The concept of a "war for talent" is mainly associated with the competition between companies when recruiting engineers and other technical profiles. In the UK, an actual "war for drivers" has erupted, with more and more retailers offering all kinds of financial incentives to attract new truck drivers.
The latest in the list is Marks & Spencer: new drivers at logistics partner Gist have the prospect of a bonus totalling 5,000 pounds (almost 6,000 euros). As soon as they sign, they instantly receive 2,000 pounds, and the longer drivers stay on, the more bonuses they get, reports Retail Gazette.
Previously, Aldi also announced that it would be raising its drivers' wages both to keep existing drivers on board and to attract new ones. Tesco, meanwhile, will hand out a cheque worth 1,000 pounds to every new driver who gets hired between now and the end of September.
There are several reasons for this fierce competition for drivers. For starters, there is the so-called "pingdemic". The phenomenon refers to the pinging sound made by the British Covid-19 app whenever it signals a high-risk contact to a user. It means that a significant proportion of the British workforce has to go into a mandatory ten-day quarantine. This causes constant staffing problems in a wide variety of businesses.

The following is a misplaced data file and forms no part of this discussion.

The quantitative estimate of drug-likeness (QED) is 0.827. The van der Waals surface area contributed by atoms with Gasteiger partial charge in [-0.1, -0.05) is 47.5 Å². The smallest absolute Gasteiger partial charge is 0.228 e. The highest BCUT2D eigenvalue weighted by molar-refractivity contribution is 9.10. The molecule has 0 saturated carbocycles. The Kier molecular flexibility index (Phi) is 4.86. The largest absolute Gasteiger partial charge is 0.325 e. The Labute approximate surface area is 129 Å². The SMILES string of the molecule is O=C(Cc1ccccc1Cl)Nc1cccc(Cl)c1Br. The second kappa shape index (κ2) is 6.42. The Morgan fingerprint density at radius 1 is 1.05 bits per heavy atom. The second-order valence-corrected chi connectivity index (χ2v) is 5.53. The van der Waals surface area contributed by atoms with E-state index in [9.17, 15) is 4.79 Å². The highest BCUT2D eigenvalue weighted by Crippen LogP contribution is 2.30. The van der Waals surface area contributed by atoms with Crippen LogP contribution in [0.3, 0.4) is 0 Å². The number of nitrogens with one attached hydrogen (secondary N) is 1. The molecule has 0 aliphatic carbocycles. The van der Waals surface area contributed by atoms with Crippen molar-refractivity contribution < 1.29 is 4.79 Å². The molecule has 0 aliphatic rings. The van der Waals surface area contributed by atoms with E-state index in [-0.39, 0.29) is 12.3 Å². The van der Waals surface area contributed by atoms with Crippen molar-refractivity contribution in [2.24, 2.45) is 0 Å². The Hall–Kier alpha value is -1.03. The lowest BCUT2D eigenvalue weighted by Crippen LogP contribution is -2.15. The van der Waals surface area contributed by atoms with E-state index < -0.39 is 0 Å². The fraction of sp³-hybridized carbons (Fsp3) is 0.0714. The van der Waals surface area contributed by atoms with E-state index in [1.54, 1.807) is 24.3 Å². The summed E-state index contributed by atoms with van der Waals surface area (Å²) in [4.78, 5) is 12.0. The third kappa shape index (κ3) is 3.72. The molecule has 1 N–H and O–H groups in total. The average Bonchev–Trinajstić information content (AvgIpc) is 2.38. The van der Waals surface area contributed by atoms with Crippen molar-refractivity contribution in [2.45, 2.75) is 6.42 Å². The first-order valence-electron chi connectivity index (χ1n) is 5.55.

The coronavirus crisis has also led to a pressing shortage of qualified drivers in another way. Industry federation Road Haulage Association (RHA) estimates that there is a shortage of some 60,000 truck drivers after as many as 30,000 driving tests were cancelled last year due to the pandemic.
The final, more structural cause is Brexit. It has led to many foreign lorry drivers leaving the UK. As this category of workers is not on the British government's notorious "skilled labour" list, they can only return after going through lengthy immigration formalities.
The British government is trying to alleviate the situation by relaxing quarantine obligations and has promised several improvements to make the day-to-day life of truck drivers more pleasant. These include more rest and parking areas and higher standards for truck stops. But the RHA is very critical of those commitments, saying they are not sufficient to address the most pressing needs.